“We don’t know what the sponsors are going to be having an appetite for going forward, and that has a big effect on IndyCar and NASCAR, less of an effect on support series. But there are some sponsors – one of our Lights drivers Robert Megennis was already pushing his programme into 2021 before our announcement, because his sponsors had lost a few key dates.”
The size of North America means teams rack up thousands of travel miles, with races on the US West Coast such as Portland and Laguna Seca, the trip to Canada for the Toronto races, and the usual St. Petersburg season opener in Florida. As a result of St. Pete being cancelled mid-weekend, but with all the teams having already paid out to travel to and stay there, Andersen has added additional races for the Road to Indy’s lower rungs Indy Pro 2000 and USF2000 at other rounds (in already packed IndyCar schedules) to compensate and avoid further travel costs.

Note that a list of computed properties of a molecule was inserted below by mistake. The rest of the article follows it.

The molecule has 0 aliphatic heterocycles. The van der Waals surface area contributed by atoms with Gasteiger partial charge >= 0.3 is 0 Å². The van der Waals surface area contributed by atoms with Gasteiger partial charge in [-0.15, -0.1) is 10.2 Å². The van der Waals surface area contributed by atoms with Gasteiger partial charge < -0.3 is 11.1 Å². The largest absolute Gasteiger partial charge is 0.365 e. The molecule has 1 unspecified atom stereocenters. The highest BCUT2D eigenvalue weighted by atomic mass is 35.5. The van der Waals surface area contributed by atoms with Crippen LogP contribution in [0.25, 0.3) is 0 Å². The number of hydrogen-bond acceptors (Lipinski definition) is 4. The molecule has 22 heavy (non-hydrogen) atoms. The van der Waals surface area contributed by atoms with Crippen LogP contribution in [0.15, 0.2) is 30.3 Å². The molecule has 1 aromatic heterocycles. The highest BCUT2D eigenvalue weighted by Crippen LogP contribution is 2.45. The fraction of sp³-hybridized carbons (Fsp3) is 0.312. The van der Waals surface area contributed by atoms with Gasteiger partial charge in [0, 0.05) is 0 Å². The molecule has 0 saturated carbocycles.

Travel was another problem that ultimately led to Lights’ cancellation, via the coronavirus-enforced restrictions.
“We have an immigration lawyer working with my staff on getting people back into the country. We’ve been in touch with some senators. They’ve passed a whole sporting regulation to allow athletes in all sports, including IndyCar-style racing, to get back into the country. So we’ve been on that for the last 60 days, trying to make sure we could get everybody back in. There are some entire teams that were out of the country, and it’s been a bit of a challenge to get everyone back in time.”
The situation for this year has therefore been pretty bleak, and although nobody in motorsport can second guess how widespread coronavirus will still be in 2021, Andersen still has a positive outlook on the future.
“Roger Penske is a dynamic individual. He is a winner, he’s going to make IndyCar great. That should trickle down to us. For us to be successful as the Road to Indy, we need a successful IndyCar that drivers are going to want to be a part of. The better job he does with IndyCar, the easier it is for me to attract people to the Road to Indy.